Sand Wars, An Investigation Documentary, By Mutlti-Awards Winner Filmmaker Denis Delestrac (©-2013)
Sand is the second most consumed natural resource, after water. The construction-building industry is by far the largest consumer of this finite resource. Land reclamation, shoreline developments and road embankments are using massive amounts of sand as well.
As of 2011-2012, when investigative filmmaker Denis Delestrac and team, were first collecting and unveiling unpublished sand mining datas and information from the professionals involved, the Sand business was estimated to be a $70 billion industry, worldwide…!—Denis Delestrac (©-2013)

Tags: ,

Sand Mining

You can make a difference and help save our beaches

Learn simple things that you can do to help protect beaches starting with simply educating others about the beach thereby helping us celebrate the beauty of the world’s beaches.


Join our campaign!

Sign the petition to end global sand mining.


  • Sand Mining Resources

  • More / Sand Mining

    Inside the deadly world of India’s sand mining mafia

    July 2nd, 2019

    India ranks second after China in its use of construction sand, a dwindling and increasingly valuable resource.

    Read More

    The crumbling coast: Mineral beach sand mining is eating away Kerala’s coast;Video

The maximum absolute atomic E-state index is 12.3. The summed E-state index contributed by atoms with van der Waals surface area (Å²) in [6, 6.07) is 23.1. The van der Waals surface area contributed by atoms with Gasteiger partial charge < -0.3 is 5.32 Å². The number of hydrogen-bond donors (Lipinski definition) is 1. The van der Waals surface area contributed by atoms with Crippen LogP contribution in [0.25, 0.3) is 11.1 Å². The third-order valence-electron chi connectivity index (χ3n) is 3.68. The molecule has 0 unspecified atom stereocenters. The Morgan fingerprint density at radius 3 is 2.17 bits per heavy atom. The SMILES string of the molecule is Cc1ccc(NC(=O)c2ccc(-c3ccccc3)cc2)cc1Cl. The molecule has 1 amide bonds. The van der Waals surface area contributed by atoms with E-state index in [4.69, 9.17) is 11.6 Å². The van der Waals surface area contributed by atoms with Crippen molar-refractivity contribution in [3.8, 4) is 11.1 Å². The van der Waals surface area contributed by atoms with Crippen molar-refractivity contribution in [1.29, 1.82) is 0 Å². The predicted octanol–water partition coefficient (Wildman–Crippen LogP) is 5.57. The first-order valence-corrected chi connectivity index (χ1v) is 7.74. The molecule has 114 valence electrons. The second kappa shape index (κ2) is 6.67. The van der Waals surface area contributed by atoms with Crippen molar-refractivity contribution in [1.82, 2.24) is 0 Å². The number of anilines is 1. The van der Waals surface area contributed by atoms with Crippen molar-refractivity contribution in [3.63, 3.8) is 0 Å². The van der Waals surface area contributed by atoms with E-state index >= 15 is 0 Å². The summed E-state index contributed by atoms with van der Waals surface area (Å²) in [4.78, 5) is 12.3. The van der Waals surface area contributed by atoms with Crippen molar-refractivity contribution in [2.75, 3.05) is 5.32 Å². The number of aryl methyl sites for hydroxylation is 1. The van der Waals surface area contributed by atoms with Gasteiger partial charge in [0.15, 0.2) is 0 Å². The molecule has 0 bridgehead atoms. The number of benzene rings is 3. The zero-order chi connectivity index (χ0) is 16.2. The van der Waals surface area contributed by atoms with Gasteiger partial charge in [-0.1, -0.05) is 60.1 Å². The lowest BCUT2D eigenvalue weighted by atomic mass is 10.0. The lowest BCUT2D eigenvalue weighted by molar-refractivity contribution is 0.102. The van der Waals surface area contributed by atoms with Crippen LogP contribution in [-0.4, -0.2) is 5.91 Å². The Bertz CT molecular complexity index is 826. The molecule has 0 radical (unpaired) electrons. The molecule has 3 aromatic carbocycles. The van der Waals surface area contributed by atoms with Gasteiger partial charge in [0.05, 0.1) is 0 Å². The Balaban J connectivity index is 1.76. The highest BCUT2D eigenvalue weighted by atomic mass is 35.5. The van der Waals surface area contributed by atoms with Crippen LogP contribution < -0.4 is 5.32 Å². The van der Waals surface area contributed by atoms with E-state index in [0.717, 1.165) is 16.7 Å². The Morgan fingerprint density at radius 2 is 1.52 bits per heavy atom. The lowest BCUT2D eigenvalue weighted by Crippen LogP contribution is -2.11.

June 26th, 2019

    Residents of Alappad, a seaside village in Kollam, Kerala, have begun the #savealappad campaign to stop sand mining in their village which is resulting in large chunks of land getting wiped out.

    Read More

    Sand mafias silence journalists in India

    June 22nd, 2019

    Up to 50 billion metric tons of sand and gravel are extracted every year worldwide. The inexhaustible need for sand from this rapidly-developing country is the breeding ground for illegal activities by what has come to be known as the “sand mafias”.

    Read More

    UN Report: Sand Mafias are Destroying Moroccan Beaches

    May 31st, 2019

    Sand mafias and illegal sand extraction are destroying beaches and threatening Morocco’s coastline, reminds the UN Environment Program.

    Read More

    Demand for sand: the largest mining industry no one talks about

    May 26th, 2019

    The world’s largest and perhaps most destructive mining industry is rarely discussed. Approximately 85 percent of all material mined from the earth is a simple and widely available resource: sand. Because it is so cheap and readily available, it is mined by everyone from guy with a shovel, to multi-million dollar machine operations.

    Read More

    Against the grain: anger grows at spike in ‘sand graffiti’ by tourists in Japan

    May 20th, 2019

    Local authorities in Japan have drawn a line in the sand amid anger over a rise in graffiti by foreign tourists disfiguring its pristine coastal dunes.

    Read More

    Rising demand for sand calls for resource governance, UN

    May 8th, 2019

    With the global demand for sand and gravel standing at 40 to 50 billion tonnes per year, a new report by UN Environment reveals that aggregate extraction in rivers has led to pollution, flooding, lowering of water aquifers and worsening drought occurrence.

    Read More

    South Florida beach town getting emergency sand infusion

    April 24th, 2019

    Sand-starved Dania Beach is getting an emergency infusion of that gritty stuff that gets washed away every year. Sand by the truckload is being brought in and deposited on the northern half of the beach near the pier.

    Read More

    Archive / Sand Mining